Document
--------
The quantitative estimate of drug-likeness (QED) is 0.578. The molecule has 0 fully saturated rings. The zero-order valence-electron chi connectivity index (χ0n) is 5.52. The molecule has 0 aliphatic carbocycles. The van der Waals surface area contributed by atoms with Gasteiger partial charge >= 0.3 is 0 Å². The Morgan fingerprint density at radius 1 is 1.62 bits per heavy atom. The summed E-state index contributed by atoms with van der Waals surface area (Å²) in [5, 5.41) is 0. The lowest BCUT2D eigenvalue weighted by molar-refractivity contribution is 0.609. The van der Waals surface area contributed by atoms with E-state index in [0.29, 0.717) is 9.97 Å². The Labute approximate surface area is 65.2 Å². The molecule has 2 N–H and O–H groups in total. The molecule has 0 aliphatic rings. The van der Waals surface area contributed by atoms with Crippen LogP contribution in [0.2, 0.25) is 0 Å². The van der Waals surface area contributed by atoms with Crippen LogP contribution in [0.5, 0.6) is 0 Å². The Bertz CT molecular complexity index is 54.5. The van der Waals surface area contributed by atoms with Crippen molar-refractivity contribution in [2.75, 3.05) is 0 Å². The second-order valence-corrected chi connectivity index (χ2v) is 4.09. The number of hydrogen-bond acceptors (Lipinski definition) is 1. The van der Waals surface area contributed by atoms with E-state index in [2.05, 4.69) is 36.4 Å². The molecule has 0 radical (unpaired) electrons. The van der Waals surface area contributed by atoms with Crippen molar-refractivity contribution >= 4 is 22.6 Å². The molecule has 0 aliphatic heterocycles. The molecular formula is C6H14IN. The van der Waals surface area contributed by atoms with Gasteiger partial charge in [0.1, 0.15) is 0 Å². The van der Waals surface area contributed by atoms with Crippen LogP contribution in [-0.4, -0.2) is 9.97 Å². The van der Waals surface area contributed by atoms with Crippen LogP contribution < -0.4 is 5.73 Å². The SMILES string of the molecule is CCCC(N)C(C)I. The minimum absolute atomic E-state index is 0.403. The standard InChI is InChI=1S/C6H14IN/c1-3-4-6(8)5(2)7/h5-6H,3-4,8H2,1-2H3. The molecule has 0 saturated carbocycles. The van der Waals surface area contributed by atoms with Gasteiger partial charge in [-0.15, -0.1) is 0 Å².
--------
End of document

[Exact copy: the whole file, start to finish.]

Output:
The quantitative estimate of drug-likeness (QED) is 0.578. The molecule has 0 fully saturated rings. The zero-order valence-electron chi connectivity index (χ0n) is 5.52. The molecule has 0 aliphatic carbocycles. The van der Waals surface area contributed by atoms with Gasteiger partial charge >= 0.3 is 0 Å². The Morgan fingerprint density at radius 1 is 1.62 bits per heavy atom. The summed E-state index contributed by atoms with van der Waals surface area (Å²) in [5, 5.41) is 0. The lowest BCUT2D eigenvalue weighted by molar-refractivity contribution is 0.609. The van der Waals surface area contributed by atoms with E-state index in [0.29, 0.717) is 9.97 Å². The Labute approximate surface area is 65.2 Å². The molecule has 2 N–H and O–H groups in total. The molecule has 0 aliphatic rings. The van der Waals surface area contributed by atoms with Crippen LogP contribution in [0.2, 0.25) is 0 Å². The van der Waals surface area contributed by atoms with Crippen LogP contribution in [0.5, 0.6) is 0 Å². The Bertz CT molecular complexity index is 54.5. The van der Waals surface area contributed by atoms with Crippen molar-refractivity contribution in [2.75, 3.05) is 0 Å². The second-order valence-corrected chi connectivity index (χ2v) is 4.09. The number of hydrogen-bond acceptors (Lipinski definition) is 1. The van der Waals surface area contributed by atoms with E-state index in [2.05, 4.69) is 36.4 Å². The molecule has 0 radical (unpaired) electrons. The van der Waals surface area contributed by atoms with Crippen molar-refractivity contribution >= 4 is 22.6 Å². The molecule has 0 aliphatic heterocycles. The molecular formula is C6H14IN. The van der Waals surface area contributed by atoms with Gasteiger partial charge in [0.1, 0.15) is 0 Å². The van der Waals surface area contributed by atoms with Crippen LogP contribution in [-0.4, -0.2) is 9.97 Å². The van der Waals surface area contributed by atoms with Crippen LogP contribution < -0.4 is 5.73 Å². The SMILES string of the molecule is CCCC(N)C(C)I. The minimum absolute atomic E-state index is 0.403. The standard InChI is InChI=1S/C6H14IN/c1-3-4-6(8)5(2)7/h5-6H,3-4,8H2,1-2H3. The molecule has 0 saturated carbocycles. The van der Waals surface area contributed by atoms with Gasteiger partial charge in [-0.15, -0.1) is 0 Å².